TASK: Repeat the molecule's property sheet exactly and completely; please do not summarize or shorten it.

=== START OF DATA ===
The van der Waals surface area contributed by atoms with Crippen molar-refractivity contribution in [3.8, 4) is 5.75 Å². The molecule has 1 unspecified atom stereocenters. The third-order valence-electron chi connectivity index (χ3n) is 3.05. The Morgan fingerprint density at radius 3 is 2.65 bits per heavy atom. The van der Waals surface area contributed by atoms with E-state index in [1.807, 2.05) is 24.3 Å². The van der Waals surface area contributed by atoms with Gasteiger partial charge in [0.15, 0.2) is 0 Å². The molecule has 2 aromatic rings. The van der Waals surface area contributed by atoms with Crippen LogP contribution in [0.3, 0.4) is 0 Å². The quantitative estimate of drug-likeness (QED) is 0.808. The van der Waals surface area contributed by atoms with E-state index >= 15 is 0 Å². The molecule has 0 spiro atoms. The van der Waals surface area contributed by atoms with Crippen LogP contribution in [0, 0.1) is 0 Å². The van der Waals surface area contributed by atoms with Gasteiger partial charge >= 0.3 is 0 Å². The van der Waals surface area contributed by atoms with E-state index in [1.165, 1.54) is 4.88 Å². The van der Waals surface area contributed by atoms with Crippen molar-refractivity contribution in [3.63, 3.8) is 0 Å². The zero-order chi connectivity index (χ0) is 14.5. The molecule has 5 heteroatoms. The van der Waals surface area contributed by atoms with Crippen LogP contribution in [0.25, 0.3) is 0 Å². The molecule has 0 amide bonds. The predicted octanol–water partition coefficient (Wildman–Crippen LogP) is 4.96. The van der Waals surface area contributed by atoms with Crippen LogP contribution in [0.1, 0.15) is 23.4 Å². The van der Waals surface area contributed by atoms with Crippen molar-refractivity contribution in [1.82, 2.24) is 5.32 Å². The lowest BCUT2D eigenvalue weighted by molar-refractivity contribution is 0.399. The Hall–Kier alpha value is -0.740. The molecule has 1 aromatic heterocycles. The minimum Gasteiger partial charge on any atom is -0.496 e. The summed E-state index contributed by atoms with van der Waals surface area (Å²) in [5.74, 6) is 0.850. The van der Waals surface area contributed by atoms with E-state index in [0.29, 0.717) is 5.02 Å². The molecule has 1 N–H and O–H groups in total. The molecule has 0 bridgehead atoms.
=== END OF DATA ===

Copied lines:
The van der Waals surface area contributed by atoms with Crippen molar-refractivity contribution in [3.8, 4) is 5.75 Å². The molecule has 1 unspecified atom stereocenters. The third-order valence-electron chi connectivity index (χ3n) is 3.05. The Morgan fingerprint density at radius 3 is 2.65 bits per heavy atom. The van der Waals surface area contributed by atoms with E-state index in [1.807, 2.05) is 24.3 Å². The van der Waals surface area contributed by atoms with Gasteiger partial charge in [0.15, 0.2) is 0 Å². The molecule has 2 aromatic rings. The van der Waals surface area contributed by atoms with Crippen LogP contribution in [0.3, 0.4) is 0 Å². The quantitative estimate of drug-likeness (QED) is 0.808. The van der Waals surface area contributed by atoms with E-state index >= 15 is 0 Å². The molecule has 0 spiro atoms. The van der Waals surface area contributed by atoms with Crippen LogP contribution in [0, 0.1) is 0 Å². The van der Waals surface area contributed by atoms with Gasteiger partial charge >= 0.3 is 0 Å². The van der Waals surface area contributed by atoms with E-state index in [1.165, 1.54) is 4.88 Å². The van der Waals surface area contributed by atoms with Crippen molar-refractivity contribution in [3.63, 3.8) is 0 Å². The zero-order chi connectivity index (χ0) is 14.5. The molecule has 5 heteroatoms. The van der Waals surface area contributed by atoms with Crippen LogP contribution in [0.25, 0.3) is 0 Å². The molecule has 0 amide bonds. The predicted octanol–water partition coefficient (Wildman–Crippen LogP) is 4.96. The van der Waals surface area contributed by atoms with Crippen LogP contribution in [0.1, 0.15) is 23.4 Å². The van der Waals surface area contributed by atoms with Crippen molar-refractivity contribution in [1.82, 2.24) is 5.32 Å². The lowest BCUT2D eigenvalue weighted by molar-refractivity contribution is 0.399. The Hall–Kier alpha value is -0.740. The molecule has 1 aromatic heterocycles. The minimum Gasteiger partial charge on any atom is -0.496 e. The summed E-state index contributed by atoms with van der Waals surface area (Å²) in [5.74, 6) is 0.850. The van der Waals surface area contributed by atoms with E-state index in [0.29, 0.717) is 5.02 Å². The molecule has 1 N–H and O–H groups in total. The molecule has 0 bridgehead atoms.